Over a million developers have joined DZone.
{{announcement.body}}
{{announcement.title}}

Parsing Numbers With NumberStyles

DZone's Guide to

Parsing Numbers With NumberStyles

Learn a method for parsing string values in C# code using overload, which helps you avoid run-time exceptions.

· Performance Zone ·
Free Resource

xMatters delivers integration-driven collaboration that relays data between systems, while engaging the right people to proactively resolve issues. Read the Monitoring in a Connected Enterprise whitepaper and learn about 3 tools for resolving incidents quickly.

Parsing string values to numbers, i.e. converting a string representation of a number into a number type, is a basic task and most programming languages provide support to perform it easily. But sometimes, the developer writes too much complex code to perform this (string to number parsing) as they are not aware of the easy way provided by the programming language.

Below is a small tip about parsing the string representation of a number to a number type with respect to the C# language. C# has the below numeric types:

  • Integer types (sbyte, short, int, long, byte, ushort, uint, ulong),
  • Non-integer types (number with precision or floating) types (float, decimal)

To convert a string value in one of the above numeric types, C# provides two methods.

The two above methods allow us to convert a string representation of a number to a string. For example:

int number = int.Parse("1234");
//or
//int number = -1;
//bool isPased = int.TryParse("1234", out number);
Console.WriteLine(number);


But, it fails (throws a run-time exception) when you try an input like below:

int parsedNumber = int.Parse(" -1234 ");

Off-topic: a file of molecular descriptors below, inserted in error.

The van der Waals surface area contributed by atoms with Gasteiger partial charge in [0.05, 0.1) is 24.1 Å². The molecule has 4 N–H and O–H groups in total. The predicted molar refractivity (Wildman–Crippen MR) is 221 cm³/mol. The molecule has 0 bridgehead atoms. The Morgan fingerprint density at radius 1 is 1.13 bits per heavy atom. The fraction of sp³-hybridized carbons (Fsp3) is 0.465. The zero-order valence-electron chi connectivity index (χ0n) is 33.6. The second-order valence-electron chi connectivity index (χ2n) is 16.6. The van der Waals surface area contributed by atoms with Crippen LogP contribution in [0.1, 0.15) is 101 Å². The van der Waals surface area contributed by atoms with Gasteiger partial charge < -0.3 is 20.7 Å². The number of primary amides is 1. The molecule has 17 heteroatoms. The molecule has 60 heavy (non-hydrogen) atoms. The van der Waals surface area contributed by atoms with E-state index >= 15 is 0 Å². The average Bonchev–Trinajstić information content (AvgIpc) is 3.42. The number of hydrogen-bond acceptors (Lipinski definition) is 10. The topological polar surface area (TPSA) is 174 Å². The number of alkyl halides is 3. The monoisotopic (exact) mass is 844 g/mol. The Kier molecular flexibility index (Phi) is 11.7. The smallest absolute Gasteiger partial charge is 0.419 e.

int parsedNumber = int.Parse("(1234)");
int parsedNumber = int.Parse("$1234");
int parsedNumber = int.Parse("1,234");
int parsedNumber = int.Parse(" (1,234) ")


The input above throws s run-time exception, but the solution is to make use of overload of Parse and TryParse, which comes with NumberStyles as input. Below is a screenshot of overload of the Parse method:

The code below makes use of overload to avoid run-time exceptions.

//output: -1234
int parsedNumber = int.Parse("(1234)", NumberStyles.AllowParentheses);

// output: 1234
int parsedNumber = int.Parse("1,234", NumberStyles.AllowThousands);

// output: -1234
int parsedNumber = int.Parse(" -1234  ", NumberStyles.AllowTrailingWhite |
                                              NumberStyles.AllowLeadingWhite |
                                              NumberStyles.AllowLeadingSign);

// output: -1234
int parsedNumber = int.Parse(" (1,234) ", NumberStyles.AllowTrailingWhite |
                                          NumberStyles.AllowLeadingWhite |
                                     NumberStyles.AllowParentheses |
                                          NumberStyles.AllowThousands);

// allows currency symbol
// output: 1234
Thread.CurrentThread.CurrentCulture = new CultureInfo("en-US");
int parsedNumber4 = int.Parse("$1234", NumberStyles.Currency);


Different numbers allow different input values. As given in the above code, one can put logic OR different values of NumberStyles and allow the combination to permit various input formats.

Try out other values of NumberStyles listed at MSDN.

Discovering, responding to, and resolving incidents is a complex endeavor. Read this narrative to learn how you can do it quickly and effectively by connecting AppDynamics, Moogsoft and xMatters to create a monitoring toolchain.

Topics:
performance ,tutorial ,c# ,parsing ,number strings

Published at DZone with permission of

Opinions expressed by DZone contributors are their own.

{{ parent.title || parent.header.title}}

{{ parent.tldr }}

{{ parent.urlSource.name }}